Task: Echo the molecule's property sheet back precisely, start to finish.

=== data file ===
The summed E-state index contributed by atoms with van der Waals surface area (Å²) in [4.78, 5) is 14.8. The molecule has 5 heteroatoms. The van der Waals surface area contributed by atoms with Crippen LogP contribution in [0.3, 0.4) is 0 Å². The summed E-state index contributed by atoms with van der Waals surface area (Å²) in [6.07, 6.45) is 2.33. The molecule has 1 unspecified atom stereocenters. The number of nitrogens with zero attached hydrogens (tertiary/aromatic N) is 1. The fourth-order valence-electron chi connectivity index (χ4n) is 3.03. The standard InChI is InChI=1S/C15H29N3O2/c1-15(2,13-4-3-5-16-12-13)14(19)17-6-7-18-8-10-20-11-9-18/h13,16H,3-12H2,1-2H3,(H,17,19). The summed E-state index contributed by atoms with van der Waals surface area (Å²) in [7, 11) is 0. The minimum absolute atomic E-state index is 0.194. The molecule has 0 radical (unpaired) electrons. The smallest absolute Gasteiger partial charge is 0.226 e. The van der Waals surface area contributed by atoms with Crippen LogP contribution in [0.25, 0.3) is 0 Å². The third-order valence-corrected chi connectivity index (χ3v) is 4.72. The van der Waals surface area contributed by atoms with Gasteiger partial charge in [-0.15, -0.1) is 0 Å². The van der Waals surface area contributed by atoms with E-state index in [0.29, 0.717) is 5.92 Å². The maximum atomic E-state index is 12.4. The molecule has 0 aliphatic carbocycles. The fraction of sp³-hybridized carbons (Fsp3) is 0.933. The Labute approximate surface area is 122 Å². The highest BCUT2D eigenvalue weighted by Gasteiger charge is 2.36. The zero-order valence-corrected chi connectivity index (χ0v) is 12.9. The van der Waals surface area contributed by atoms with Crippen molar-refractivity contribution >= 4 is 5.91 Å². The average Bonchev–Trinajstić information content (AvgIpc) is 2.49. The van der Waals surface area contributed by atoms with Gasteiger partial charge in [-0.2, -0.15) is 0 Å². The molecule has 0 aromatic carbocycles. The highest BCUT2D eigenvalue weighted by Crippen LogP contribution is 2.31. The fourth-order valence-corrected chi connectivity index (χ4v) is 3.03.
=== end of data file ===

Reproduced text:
The summed E-state index contributed by atoms with van der Waals surface area (Å²) in [4.78, 5) is 14.8. The molecule has 5 heteroatoms. The van der Waals surface area contributed by atoms with Crippen LogP contribution in [0.3, 0.4) is 0 Å². The summed E-state index contributed by atoms with van der Waals surface area (Å²) in [6.07, 6.45) is 2.33. The molecule has 1 unspecified atom stereocenters. The number of nitrogens with zero attached hydrogens (tertiary/aromatic N) is 1. The fourth-order valence-electron chi connectivity index (χ4n) is 3.03. The standard InChI is InChI=1S/C15H29N3O2/c1-15(2,13-4-3-5-16-12-13)14(19)17-6-7-18-8-10-20-11-9-18/h13,16H,3-12H2,1-2H3,(H,17,19). The summed E-state index contributed by atoms with van der Waals surface area (Å²) in [7, 11) is 0. The minimum absolute atomic E-state index is 0.194. The molecule has 0 radical (unpaired) electrons. The smallest absolute Gasteiger partial charge is 0.226 e. The van der Waals surface area contributed by atoms with Crippen LogP contribution in [0.25, 0.3) is 0 Å². The third-order valence-corrected chi connectivity index (χ3v) is 4.72. The van der Waals surface area contributed by atoms with Gasteiger partial charge in [-0.15, -0.1) is 0 Å². The van der Waals surface area contributed by atoms with E-state index in [0.29, 0.717) is 5.92 Å². The maximum atomic E-state index is 12.4. The molecule has 0 aliphatic carbocycles. The fraction of sp³-hybridized carbons (Fsp3) is 0.933. The Labute approximate surface area is 122 Å². The highest BCUT2D eigenvalue weighted by Gasteiger charge is 2.36. The zero-order valence-corrected chi connectivity index (χ0v) is 12.9. The van der Waals surface area contributed by atoms with Crippen molar-refractivity contribution >= 4 is 5.91 Å². The average Bonchev–Trinajstić information content (AvgIpc) is 2.49. The van der Waals surface area contributed by atoms with Gasteiger partial charge in [-0.2, -0.15) is 0 Å². The molecule has 0 aromatic carbocycles. The highest BCUT2D eigenvalue weighted by Crippen LogP contribution is 2.31. The fourth-order valence-corrected chi connectivity index (χ4v) is 3.03.